Debating Difference: Group Rights and Liberal Democracy in India by Rochana BajpaiDebating Difference: Group Rights and Liberal Democracy in India by Rochana Bajpai

Debating Difference: Group Rights and Liberal Democracy in India

byRochana Bajpai

Paperback | July 23, 2016

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India is an outstanding example of multiculturalism, with wide-ranging policies of group preference dating back to the colonial period. This book presents the first systematic account of the structure of public reasoning over group rights primarily focusing on the landmark constitutional andlegislative debates in the late 1940s and late 1980s. While the former saw a centralization of power, the latter marked a decentering of power in the Indian polity. The author focuses, exclusively, on shifts in political discourses, even as she simultaneously illuminates the political events and junctures in which these are located. Through an analytical interpretation of the Constituent Assembly (1946-9), Shah Bano (1986) and Mandal (1990, 2006) debates, thisbook constructs a conceptual framework within which Indian arguments over group rights can be understood and evaluated. It argues that the interplay between five principal ideals - secularism, democracy, social justice, national unity and development - has framed political debate in India.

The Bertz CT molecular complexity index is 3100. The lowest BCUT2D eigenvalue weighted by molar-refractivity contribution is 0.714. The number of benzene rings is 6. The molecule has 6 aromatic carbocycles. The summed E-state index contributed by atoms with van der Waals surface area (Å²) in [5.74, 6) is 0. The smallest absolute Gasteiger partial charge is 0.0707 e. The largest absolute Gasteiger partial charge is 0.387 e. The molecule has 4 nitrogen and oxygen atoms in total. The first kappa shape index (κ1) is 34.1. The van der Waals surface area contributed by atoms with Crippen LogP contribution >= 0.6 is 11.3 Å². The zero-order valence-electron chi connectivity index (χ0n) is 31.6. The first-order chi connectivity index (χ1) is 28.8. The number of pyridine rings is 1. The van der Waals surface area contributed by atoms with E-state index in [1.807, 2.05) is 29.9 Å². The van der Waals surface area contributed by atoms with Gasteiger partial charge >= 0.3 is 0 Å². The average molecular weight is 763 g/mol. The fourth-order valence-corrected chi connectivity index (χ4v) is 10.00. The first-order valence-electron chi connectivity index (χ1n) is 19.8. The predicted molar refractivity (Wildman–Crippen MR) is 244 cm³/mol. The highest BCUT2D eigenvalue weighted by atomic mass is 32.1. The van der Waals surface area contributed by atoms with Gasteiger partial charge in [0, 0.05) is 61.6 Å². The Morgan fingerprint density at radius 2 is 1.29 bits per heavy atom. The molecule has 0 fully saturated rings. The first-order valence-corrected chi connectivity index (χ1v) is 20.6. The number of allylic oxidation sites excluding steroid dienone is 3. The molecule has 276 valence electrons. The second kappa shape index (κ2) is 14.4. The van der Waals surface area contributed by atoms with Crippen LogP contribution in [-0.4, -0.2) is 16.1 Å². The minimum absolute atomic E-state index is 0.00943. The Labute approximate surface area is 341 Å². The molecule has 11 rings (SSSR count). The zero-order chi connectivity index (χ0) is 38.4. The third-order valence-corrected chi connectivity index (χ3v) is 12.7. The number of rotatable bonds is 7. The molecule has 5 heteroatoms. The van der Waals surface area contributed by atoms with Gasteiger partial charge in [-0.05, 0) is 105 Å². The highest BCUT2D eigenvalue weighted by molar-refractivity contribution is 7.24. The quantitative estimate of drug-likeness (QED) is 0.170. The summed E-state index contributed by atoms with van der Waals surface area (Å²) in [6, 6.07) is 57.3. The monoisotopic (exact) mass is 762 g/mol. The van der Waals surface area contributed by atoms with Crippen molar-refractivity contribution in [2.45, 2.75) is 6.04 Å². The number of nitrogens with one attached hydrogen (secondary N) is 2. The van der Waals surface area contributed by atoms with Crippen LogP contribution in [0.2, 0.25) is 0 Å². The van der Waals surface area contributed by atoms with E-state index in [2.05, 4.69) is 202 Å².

Rochana Bajpai is Lecturer in the Department of Politics at SOAS, University of London.
Title:Debating Difference: Group Rights and Liberal Democracy in IndiaFormat:PaperbackDimensions:340 pages, 8.7 × 5.59 × 0.03 inPublished:July 23, 2016Publisher:Oxford University PressLanguage:English

The following ISBNs are associated with this title:

ISBN - 10:0199453373

ISBN - 13:9780199453375

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Table of Contents

1. Introduction: Towards a Conceptual Analysis of Political RhetoricPart One: The Moment of Containment2. Minority Rights in the Constituent Assembly: A Historical Background3. Nationalist Discourse and Minority Rights: A Conceptual Approach4. The Nationalist Resolution of the Minorities QuestionPart Two: The Moment of Crisis: 1986, 19905. Secularism and Exemptions for Muslim Personal Law: The Shah Bano Case, 19866. Social Justice and Quotas for the OBCs: The Mandal Case, 19907. ConclusioBibliographyIndex